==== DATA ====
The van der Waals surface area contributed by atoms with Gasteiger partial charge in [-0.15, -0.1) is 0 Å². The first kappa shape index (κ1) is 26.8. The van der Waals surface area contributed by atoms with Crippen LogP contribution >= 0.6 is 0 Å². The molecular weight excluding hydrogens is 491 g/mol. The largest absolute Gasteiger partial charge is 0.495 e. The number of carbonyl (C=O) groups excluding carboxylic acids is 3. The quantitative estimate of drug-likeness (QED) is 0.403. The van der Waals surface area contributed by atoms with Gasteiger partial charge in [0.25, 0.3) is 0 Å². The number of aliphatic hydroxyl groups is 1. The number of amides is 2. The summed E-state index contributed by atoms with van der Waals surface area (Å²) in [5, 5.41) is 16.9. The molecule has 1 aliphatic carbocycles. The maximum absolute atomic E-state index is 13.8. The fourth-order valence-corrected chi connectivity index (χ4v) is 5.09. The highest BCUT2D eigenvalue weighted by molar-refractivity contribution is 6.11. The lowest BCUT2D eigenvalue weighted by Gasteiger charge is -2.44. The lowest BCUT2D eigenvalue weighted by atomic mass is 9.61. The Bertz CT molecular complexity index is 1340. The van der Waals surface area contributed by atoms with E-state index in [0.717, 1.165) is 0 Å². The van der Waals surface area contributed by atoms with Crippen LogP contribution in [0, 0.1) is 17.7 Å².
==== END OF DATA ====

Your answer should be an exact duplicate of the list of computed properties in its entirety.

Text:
The van der Waals surface area contributed by atoms with Gasteiger partial charge in [-0.15, -0.1) is 0 Å². The first kappa shape index (κ1) is 26.8. The van der Waals surface area contributed by atoms with Crippen LogP contribution >= 0.6 is 0 Å². The molecular weight excluding hydrogens is 491 g/mol. The largest absolute Gasteiger partial charge is 0.495 e. The number of carbonyl (C=O) groups excluding carboxylic acids is 3. The quantitative estimate of drug-likeness (QED) is 0.403. The van der Waals surface area contributed by atoms with Gasteiger partial charge in [0.25, 0.3) is 0 Å². The number of aliphatic hydroxyl groups is 1. The number of amides is 2. The summed E-state index contributed by atoms with van der Waals surface area (Å²) in [5, 5.41) is 16.9. The molecule has 1 aliphatic carbocycles. The maximum absolute atomic E-state index is 13.8. The fourth-order valence-corrected chi connectivity index (χ4v) is 5.09. The highest BCUT2D eigenvalue weighted by molar-refractivity contribution is 6.11. The lowest BCUT2D eigenvalue weighted by Gasteiger charge is -2.44. The lowest BCUT2D eigenvalue weighted by atomic mass is 9.61. The Bertz CT molecular complexity index is 1340. The van der Waals surface area contributed by atoms with E-state index in [0.717, 1.165) is 0 Å². The van der Waals surface area contributed by atoms with Crippen LogP contribution in [0, 0.1) is 17.7 Å².